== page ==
EPA concerned over Monsanto corn’s effectiveness

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The U.S. Environmental Protection Agency has raised concerns over the stewardship of one of Monsanto’s corn hybrids that is designed to ward off certain corn rootworms, the Wall Street Journal reported. EPA sent a memo to Monsanto Nov. 22 saying EPA scientists “conclude that Monsanto needs to expand its monitoring program now that rootworms in portions of four Midwest states are ‘suspected’ of having developed resistance to the plants,” according to the Wall Street Journal.

The EPA regulates the corn plants because they are genetically engineered to make a natural pesticide. The corn in question from Monsanto is a single mode-of-action hybrid that contains the Cry3Bb1 protein.

EPA’s concern was prompted because of reports in August of possible resistance showing up to the Cry3Bb1 protein in Iowa and Illinois fields. Monsanto’s corn reportedly showed “unexpectedly high levels of damage from rootworms.”

This week, Monsanto responded to EPA’s concerns saying it continues to take reports on the performance of its corn rootworm products seriously and remains committed to working with farmers to encourage the adoption of integrated pest management practices.

Monsanto said in a news release that it takes the EPA’s review seriously, but said that scientific confirmation of corn rootworm resistance to Cry3Bb1 had not been demonstrated. However, the company was already working to support the adoption of best management practices for the 2012 season in these specific field situations.

“There is nothing we take more seriously than the stewardship of our products,” said Ty Vaughn, corn product lead at Monsanto. “Even though we see no immediate impact on the products we offer or the refuge options currently available to our farmer customers based on the scientific information available to date, we believe farmers that plant continuous corn should carefully consider a series of best management practices to ensure they stay ahead of this insect.”

The company said it shares the EPA’s recommendations that careful monitoring and stewardship needs to occur in fields with greater than expected rootworm damage, and that dual mode-of-action approaches with an integrated pest management recommendation are critical to the long-term durability of trait technologies.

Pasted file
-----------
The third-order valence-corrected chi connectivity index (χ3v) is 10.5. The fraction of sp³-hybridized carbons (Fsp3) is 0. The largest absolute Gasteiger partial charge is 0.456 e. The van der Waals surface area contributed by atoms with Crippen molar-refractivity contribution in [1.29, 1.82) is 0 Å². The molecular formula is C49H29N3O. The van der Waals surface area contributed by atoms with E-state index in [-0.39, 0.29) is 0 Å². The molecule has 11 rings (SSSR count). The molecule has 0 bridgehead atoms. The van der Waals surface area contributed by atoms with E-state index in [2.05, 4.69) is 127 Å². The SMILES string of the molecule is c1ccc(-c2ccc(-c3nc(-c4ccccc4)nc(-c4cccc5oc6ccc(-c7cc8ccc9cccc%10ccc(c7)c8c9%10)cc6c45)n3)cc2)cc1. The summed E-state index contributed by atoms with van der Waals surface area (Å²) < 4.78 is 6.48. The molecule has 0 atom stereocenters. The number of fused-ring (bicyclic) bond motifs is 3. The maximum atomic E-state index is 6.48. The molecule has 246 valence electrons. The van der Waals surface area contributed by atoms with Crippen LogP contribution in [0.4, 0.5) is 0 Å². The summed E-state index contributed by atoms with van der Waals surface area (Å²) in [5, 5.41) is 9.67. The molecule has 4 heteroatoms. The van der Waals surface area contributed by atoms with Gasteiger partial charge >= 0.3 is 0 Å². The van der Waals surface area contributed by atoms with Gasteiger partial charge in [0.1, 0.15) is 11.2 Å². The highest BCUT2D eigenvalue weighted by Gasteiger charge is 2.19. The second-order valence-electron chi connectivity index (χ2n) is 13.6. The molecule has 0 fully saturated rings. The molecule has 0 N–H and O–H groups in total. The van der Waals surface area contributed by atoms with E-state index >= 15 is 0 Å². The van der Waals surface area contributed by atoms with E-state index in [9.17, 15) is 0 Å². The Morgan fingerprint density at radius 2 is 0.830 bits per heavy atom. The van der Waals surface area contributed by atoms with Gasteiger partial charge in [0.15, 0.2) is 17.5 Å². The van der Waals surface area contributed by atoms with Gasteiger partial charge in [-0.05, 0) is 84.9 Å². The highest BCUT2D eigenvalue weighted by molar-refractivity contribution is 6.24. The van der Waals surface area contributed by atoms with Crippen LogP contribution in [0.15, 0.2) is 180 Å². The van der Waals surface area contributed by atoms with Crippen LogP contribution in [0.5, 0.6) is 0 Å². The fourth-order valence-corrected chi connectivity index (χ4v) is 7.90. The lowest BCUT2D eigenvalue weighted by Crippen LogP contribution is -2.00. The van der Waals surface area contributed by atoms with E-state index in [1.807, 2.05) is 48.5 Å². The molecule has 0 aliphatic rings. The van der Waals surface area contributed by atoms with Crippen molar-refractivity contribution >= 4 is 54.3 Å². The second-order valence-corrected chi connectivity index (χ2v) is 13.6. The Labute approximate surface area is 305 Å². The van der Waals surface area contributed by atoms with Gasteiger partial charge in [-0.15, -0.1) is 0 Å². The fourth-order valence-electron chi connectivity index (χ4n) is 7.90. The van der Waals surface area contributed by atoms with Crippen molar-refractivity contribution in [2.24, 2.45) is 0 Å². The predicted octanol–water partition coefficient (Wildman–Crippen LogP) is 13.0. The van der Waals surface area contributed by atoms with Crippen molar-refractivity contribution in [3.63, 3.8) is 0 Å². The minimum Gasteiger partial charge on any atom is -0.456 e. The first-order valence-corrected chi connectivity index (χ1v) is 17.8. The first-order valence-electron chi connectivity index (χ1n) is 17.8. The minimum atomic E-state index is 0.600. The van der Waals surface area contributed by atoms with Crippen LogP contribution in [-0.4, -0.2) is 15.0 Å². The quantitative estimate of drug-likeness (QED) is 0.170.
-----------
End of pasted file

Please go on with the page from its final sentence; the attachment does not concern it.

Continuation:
Importantly, the company also noted that the recommendations outlined by the EPA are consistent with Monsanto’s best management practices that are being implemented for field-specific situations where farmers were faced with high populations of corn rootworms during the 2011 season. These best management practices, which were announced last month, are designed to provide farmers with valuable on-farm recommendations for sound stewardship and the long-term durability of rootworm-protected technologies.

Monsanto has been working with independent researchers to better understand the factors that led to greater than expected rootworm damage to this single mode-of-action technology in these areas, and to recommend specific best management practices to support its farmer customers. More information on these best management practices can be found on Monsanto’s Web site, www.monsanto.com.



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Mark    
EC IL  |  December, 08, 2011 at 08:34 AM

Maybe it's the growers that do not leave refuge acres ? I've heard of grower say they will not mess with setting aside refuge ! I always have & always will. Then again I am corn on corn for 30+ years. I think they need to do refuge acres checks. The people that will resist will be the ones not in compliance.

Philip    
Maryland  |  December, 09, 2011 at 10:14 PM

Monsanto is quite likely the most evil company on the face of the earth. This book review http://healthjournalclub.com/review-world-monsanto/ gives a good introduction, but by no means complete description, of the threat we face from this company


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